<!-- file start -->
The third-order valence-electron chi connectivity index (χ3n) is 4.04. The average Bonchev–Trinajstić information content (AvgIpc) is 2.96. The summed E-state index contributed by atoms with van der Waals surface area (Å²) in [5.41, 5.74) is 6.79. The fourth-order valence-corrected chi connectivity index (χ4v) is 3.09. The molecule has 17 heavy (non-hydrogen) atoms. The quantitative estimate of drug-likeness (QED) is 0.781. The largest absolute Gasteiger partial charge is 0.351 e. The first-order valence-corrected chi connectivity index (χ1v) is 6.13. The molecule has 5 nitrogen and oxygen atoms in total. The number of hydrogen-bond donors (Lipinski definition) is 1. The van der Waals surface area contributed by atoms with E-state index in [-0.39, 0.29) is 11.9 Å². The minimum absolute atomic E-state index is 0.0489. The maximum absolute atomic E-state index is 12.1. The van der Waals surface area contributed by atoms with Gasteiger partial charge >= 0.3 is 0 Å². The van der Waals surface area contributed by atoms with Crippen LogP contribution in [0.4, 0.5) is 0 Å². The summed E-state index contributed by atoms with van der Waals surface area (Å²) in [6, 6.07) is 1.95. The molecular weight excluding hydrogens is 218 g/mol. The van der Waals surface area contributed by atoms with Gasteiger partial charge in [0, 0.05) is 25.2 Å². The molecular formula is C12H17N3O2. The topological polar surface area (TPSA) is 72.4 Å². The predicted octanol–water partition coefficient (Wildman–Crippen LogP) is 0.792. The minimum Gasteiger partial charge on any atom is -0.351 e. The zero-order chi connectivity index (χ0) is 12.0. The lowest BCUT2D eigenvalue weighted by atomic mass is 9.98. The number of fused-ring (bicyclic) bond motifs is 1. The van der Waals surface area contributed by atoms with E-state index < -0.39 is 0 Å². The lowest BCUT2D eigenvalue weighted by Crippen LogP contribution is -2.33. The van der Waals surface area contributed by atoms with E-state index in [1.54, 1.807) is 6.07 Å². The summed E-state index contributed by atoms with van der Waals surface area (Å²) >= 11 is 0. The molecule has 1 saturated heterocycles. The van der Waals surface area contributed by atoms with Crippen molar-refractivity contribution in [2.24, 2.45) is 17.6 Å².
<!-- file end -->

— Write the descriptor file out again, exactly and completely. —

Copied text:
The third-order valence-electron chi connectivity index (χ3n) is 4.04. The average Bonchev–Trinajstić information content (AvgIpc) is 2.96. The summed E-state index contributed by atoms with van der Waals surface area (Å²) in [5.41, 5.74) is 6.79. The fourth-order valence-corrected chi connectivity index (χ4v) is 3.09. The molecule has 17 heavy (non-hydrogen) atoms. The quantitative estimate of drug-likeness (QED) is 0.781. The largest absolute Gasteiger partial charge is 0.351 e. The first-order valence-corrected chi connectivity index (χ1v) is 6.13. The molecule has 5 nitrogen and oxygen atoms in total. The number of hydrogen-bond donors (Lipinski definition) is 1. The van der Waals surface area contributed by atoms with E-state index in [-0.39, 0.29) is 11.9 Å². The minimum absolute atomic E-state index is 0.0489. The maximum absolute atomic E-state index is 12.1. The van der Waals surface area contributed by atoms with Gasteiger partial charge >= 0.3 is 0 Å². The van der Waals surface area contributed by atoms with Crippen LogP contribution in [0.4, 0.5) is 0 Å². The summed E-state index contributed by atoms with van der Waals surface area (Å²) in [6, 6.07) is 1.95. The molecular weight excluding hydrogens is 218 g/mol. The van der Waals surface area contributed by atoms with Gasteiger partial charge in [0, 0.05) is 25.2 Å². The molecular formula is C12H17N3O2. The topological polar surface area (TPSA) is 72.4 Å². The predicted octanol–water partition coefficient (Wildman–Crippen LogP) is 0.792. The minimum Gasteiger partial charge on any atom is -0.351 e. The zero-order chi connectivity index (χ0) is 12.0. The lowest BCUT2D eigenvalue weighted by atomic mass is 9.98. The number of fused-ring (bicyclic) bond motifs is 1. The van der Waals surface area contributed by atoms with E-state index < -0.39 is 0 Å². The lowest BCUT2D eigenvalue weighted by Crippen LogP contribution is -2.33. The van der Waals surface area contributed by atoms with E-state index in [1.54, 1.807) is 6.07 Å². The summed E-state index contributed by atoms with van der Waals surface area (Å²) >= 11 is 0. The molecule has 1 saturated heterocycles. The van der Waals surface area contributed by atoms with Crippen molar-refractivity contribution in [2.24, 2.45) is 17.6 Å².